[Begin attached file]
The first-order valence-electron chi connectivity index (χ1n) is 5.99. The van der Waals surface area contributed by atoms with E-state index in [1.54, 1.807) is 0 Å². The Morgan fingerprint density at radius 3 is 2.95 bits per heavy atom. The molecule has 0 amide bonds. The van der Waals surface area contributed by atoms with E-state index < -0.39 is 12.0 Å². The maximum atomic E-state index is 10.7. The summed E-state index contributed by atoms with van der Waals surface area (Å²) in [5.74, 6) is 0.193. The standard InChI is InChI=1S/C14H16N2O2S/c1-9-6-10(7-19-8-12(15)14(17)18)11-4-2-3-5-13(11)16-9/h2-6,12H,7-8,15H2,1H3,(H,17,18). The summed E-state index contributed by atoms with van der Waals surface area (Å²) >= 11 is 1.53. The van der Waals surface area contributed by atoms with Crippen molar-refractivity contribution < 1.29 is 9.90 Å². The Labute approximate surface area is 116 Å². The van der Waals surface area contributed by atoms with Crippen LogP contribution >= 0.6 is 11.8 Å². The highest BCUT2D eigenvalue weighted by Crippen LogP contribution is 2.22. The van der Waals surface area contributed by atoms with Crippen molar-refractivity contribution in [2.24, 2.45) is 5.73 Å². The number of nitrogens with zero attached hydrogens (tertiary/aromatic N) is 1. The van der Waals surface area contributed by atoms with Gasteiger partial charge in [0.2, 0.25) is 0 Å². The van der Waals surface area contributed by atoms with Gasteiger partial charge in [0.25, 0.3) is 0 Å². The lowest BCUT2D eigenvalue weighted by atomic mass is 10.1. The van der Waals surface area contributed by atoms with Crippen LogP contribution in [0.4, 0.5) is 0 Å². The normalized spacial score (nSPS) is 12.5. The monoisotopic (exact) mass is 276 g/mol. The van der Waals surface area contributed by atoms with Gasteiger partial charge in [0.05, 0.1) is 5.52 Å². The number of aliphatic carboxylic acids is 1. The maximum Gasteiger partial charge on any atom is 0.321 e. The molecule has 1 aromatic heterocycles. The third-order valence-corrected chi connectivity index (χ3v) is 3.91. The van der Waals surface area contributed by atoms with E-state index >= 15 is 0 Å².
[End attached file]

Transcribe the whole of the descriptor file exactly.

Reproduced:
The first-order valence-electron chi connectivity index (χ1n) is 5.99. The van der Waals surface area contributed by atoms with E-state index in [1.54, 1.807) is 0 Å². The Morgan fingerprint density at radius 3 is 2.95 bits per heavy atom. The molecule has 0 amide bonds. The van der Waals surface area contributed by atoms with E-state index < -0.39 is 12.0 Å². The maximum atomic E-state index is 10.7. The summed E-state index contributed by atoms with van der Waals surface area (Å²) in [5.74, 6) is 0.193. The standard InChI is InChI=1S/C14H16N2O2S/c1-9-6-10(7-19-8-12(15)14(17)18)11-4-2-3-5-13(11)16-9/h2-6,12H,7-8,15H2,1H3,(H,17,18). The summed E-state index contributed by atoms with van der Waals surface area (Å²) >= 11 is 1.53. The van der Waals surface area contributed by atoms with Crippen molar-refractivity contribution < 1.29 is 9.90 Å². The Labute approximate surface area is 116 Å². The van der Waals surface area contributed by atoms with Crippen LogP contribution >= 0.6 is 11.8 Å². The highest BCUT2D eigenvalue weighted by Crippen LogP contribution is 2.22. The van der Waals surface area contributed by atoms with Crippen molar-refractivity contribution in [2.24, 2.45) is 5.73 Å². The number of nitrogens with zero attached hydrogens (tertiary/aromatic N) is 1. The van der Waals surface area contributed by atoms with Gasteiger partial charge in [0.2, 0.25) is 0 Å². The van der Waals surface area contributed by atoms with Gasteiger partial charge in [0.25, 0.3) is 0 Å². The lowest BCUT2D eigenvalue weighted by atomic mass is 10.1. The van der Waals surface area contributed by atoms with Crippen LogP contribution in [0.4, 0.5) is 0 Å². The normalized spacial score (nSPS) is 12.5. The monoisotopic (exact) mass is 276 g/mol. The van der Waals surface area contributed by atoms with Gasteiger partial charge in [0.05, 0.1) is 5.52 Å². The number of aliphatic carboxylic acids is 1. The maximum Gasteiger partial charge on any atom is 0.321 e. The molecule has 1 aromatic heterocycles. The third-order valence-corrected chi connectivity index (χ3v) is 3.91. The van der Waals surface area contributed by atoms with E-state index >= 15 is 0 Å².